If you’re making plans to open a coffee shop, or upgrading your current shop, one of the top questions on your mind is probably how many square feet you need to maximize the potential of your business. Well, if so, we’ve got you covered.
So how many square feet do you need for a coffee shop?
Depending on the layout and structure of your coffee shop, the total square footage needed can range from 600-4600 square feet. Small shops that sell just coffee can be anywhere from 600-800 square feet, basic coffee shops can be anywhere from 1500-2000 square feet, and large, full-service coffee shops can be anywhere from 3500-4600 square feet.
The success of your coffee shop is going to rely heavily on your design, and the design of your coffee shop is going to rely heavily on your menu. Are you going to serve food as well? Do you want a place where people can stay and relax, or are you trying to get as many customers as possible in and out? These are the questions you’re going to need to answer before you determine how many square feet you’ll need for your shop.
Layouts of a Coffee Shop
The “Econoshop” is the most basic and bare of the coffee shop designs. It’s not much more than a coffee stand, where customers can order their coffee to go.
In the back of the house at any coffee shop, including the Econoshop, you’ll typically need space for the following items:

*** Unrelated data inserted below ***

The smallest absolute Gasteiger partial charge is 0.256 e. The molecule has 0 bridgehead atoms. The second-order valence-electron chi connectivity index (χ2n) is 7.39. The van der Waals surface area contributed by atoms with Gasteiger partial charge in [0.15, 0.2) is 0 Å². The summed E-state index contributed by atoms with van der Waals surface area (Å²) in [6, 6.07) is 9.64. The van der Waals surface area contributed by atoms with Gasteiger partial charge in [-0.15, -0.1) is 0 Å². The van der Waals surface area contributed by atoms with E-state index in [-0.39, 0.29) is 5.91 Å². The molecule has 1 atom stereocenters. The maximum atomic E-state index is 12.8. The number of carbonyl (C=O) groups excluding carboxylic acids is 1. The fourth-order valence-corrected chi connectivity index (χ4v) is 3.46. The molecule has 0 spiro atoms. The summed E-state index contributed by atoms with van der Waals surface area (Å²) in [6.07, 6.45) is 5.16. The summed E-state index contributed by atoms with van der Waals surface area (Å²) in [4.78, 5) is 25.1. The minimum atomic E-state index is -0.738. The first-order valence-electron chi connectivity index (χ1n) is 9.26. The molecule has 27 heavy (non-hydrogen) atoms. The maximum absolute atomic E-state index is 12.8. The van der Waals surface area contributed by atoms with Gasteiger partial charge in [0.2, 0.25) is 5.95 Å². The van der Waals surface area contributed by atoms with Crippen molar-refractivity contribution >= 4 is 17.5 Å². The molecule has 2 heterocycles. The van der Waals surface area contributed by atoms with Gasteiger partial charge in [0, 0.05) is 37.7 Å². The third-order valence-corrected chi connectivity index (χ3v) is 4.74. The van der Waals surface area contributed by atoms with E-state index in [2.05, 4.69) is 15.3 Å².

- Water Heater
- Water Purification System
- Dry Storage
- Back-up Refrigerator and Freezer
- Ice Maker
- Small Office
- 3-Compartment Sink and Dish Rack
- Mop Bucket Sink
- Handwashing Sink
The usual amount of space needed for these is 400-500 square feet.
At the front of the house at any coffee shop, you’ll typically need room for:
- Cash Register
- Brewing and Espresso Equipment
- Dipper Well
- Under-Counter Refrigerator
- Display Case
- Silverware and Napkins
200-300 square feet is usually required for these.
That means that for the most basic of coffee shops, you’ll probably need 600-800 square feet.
Of course, for most coffee shops, the goal is to provide more than just the basics, which brings us to our next layout.
Basic Service Coffee Shop
A basic service coffee shop will offer light food and seating for their customers. Food items such as muffins, cookies, candies, and bagels are typical fare in these types of shops. Seating for 15-20 is also typical in these shops, which will increase the square footage needed.
As well as all the items listed above, these shops will probably need in the back of the house room for:
- An Oven and Exhaust Hood
- Sheet Pan Rack
- Large Prep Table
- Mixer and Pans
An additional 300-500 square feet will be needed for these, making for a total of 700-1000 square feet for the back of the house is a basic service shop.